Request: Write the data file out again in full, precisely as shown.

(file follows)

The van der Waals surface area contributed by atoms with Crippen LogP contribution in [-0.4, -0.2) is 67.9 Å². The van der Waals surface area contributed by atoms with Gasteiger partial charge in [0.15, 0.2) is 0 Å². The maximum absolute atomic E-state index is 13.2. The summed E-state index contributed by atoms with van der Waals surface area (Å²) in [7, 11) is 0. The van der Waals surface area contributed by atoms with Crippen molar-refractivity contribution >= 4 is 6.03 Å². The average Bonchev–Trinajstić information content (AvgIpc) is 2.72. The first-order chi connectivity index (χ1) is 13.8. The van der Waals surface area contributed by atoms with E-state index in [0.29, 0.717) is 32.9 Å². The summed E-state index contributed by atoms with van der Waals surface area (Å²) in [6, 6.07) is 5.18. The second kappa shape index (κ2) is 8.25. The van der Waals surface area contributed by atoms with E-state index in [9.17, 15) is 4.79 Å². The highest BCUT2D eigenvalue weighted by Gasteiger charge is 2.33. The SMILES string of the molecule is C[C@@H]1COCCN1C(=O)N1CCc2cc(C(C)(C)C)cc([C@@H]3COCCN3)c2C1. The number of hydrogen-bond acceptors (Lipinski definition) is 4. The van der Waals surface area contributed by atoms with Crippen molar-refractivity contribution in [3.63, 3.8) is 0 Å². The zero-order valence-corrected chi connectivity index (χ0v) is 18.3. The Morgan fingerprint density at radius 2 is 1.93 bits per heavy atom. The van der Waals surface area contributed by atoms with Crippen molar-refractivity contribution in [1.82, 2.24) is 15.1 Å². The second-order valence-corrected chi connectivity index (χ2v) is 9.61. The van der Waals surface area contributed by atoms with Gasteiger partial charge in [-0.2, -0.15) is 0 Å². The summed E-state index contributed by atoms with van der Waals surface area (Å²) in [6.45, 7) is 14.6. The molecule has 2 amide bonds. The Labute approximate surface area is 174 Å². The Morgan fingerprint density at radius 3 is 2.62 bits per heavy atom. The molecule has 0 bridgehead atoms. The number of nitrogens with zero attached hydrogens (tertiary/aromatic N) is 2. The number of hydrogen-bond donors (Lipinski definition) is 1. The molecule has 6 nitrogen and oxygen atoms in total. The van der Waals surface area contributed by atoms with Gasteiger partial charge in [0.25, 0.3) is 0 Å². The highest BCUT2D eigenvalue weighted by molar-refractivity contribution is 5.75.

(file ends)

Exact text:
The van der Waals surface area contributed by atoms with Crippen LogP contribution in [-0.4, -0.2) is 67.9 Å². The van der Waals surface area contributed by atoms with Gasteiger partial charge in [0.15, 0.2) is 0 Å². The maximum absolute atomic E-state index is 13.2. The summed E-state index contributed by atoms with van der Waals surface area (Å²) in [7, 11) is 0. The van der Waals surface area contributed by atoms with Crippen molar-refractivity contribution >= 4 is 6.03 Å². The average Bonchev–Trinajstić information content (AvgIpc) is 2.72. The first-order chi connectivity index (χ1) is 13.8. The van der Waals surface area contributed by atoms with E-state index in [0.29, 0.717) is 32.9 Å². The summed E-state index contributed by atoms with van der Waals surface area (Å²) in [6, 6.07) is 5.18. The second kappa shape index (κ2) is 8.25. The van der Waals surface area contributed by atoms with E-state index in [9.17, 15) is 4.79 Å². The highest BCUT2D eigenvalue weighted by Gasteiger charge is 2.33. The SMILES string of the molecule is C[C@@H]1COCCN1C(=O)N1CCc2cc(C(C)(C)C)cc([C@@H]3COCCN3)c2C1. The number of hydrogen-bond acceptors (Lipinski definition) is 4. The van der Waals surface area contributed by atoms with Crippen molar-refractivity contribution in [3.63, 3.8) is 0 Å². The zero-order valence-corrected chi connectivity index (χ0v) is 18.3. The Morgan fingerprint density at radius 2 is 1.93 bits per heavy atom. The van der Waals surface area contributed by atoms with Crippen molar-refractivity contribution in [1.82, 2.24) is 15.1 Å². The second-order valence-corrected chi connectivity index (χ2v) is 9.61. The van der Waals surface area contributed by atoms with Gasteiger partial charge in [-0.2, -0.15) is 0 Å². The summed E-state index contributed by atoms with van der Waals surface area (Å²) in [6.45, 7) is 14.6. The molecule has 2 amide bonds. The Labute approximate surface area is 174 Å². The Morgan fingerprint density at radius 3 is 2.62 bits per heavy atom. The molecule has 0 bridgehead atoms. The number of nitrogens with zero attached hydrogens (tertiary/aromatic N) is 2. The number of hydrogen-bond donors (Lipinski definition) is 1. The molecule has 6 nitrogen and oxygen atoms in total. The van der Waals surface area contributed by atoms with Gasteiger partial charge in [0.25, 0.3) is 0 Å². The highest BCUT2D eigenvalue weighted by molar-refractivity contribution is 5.75.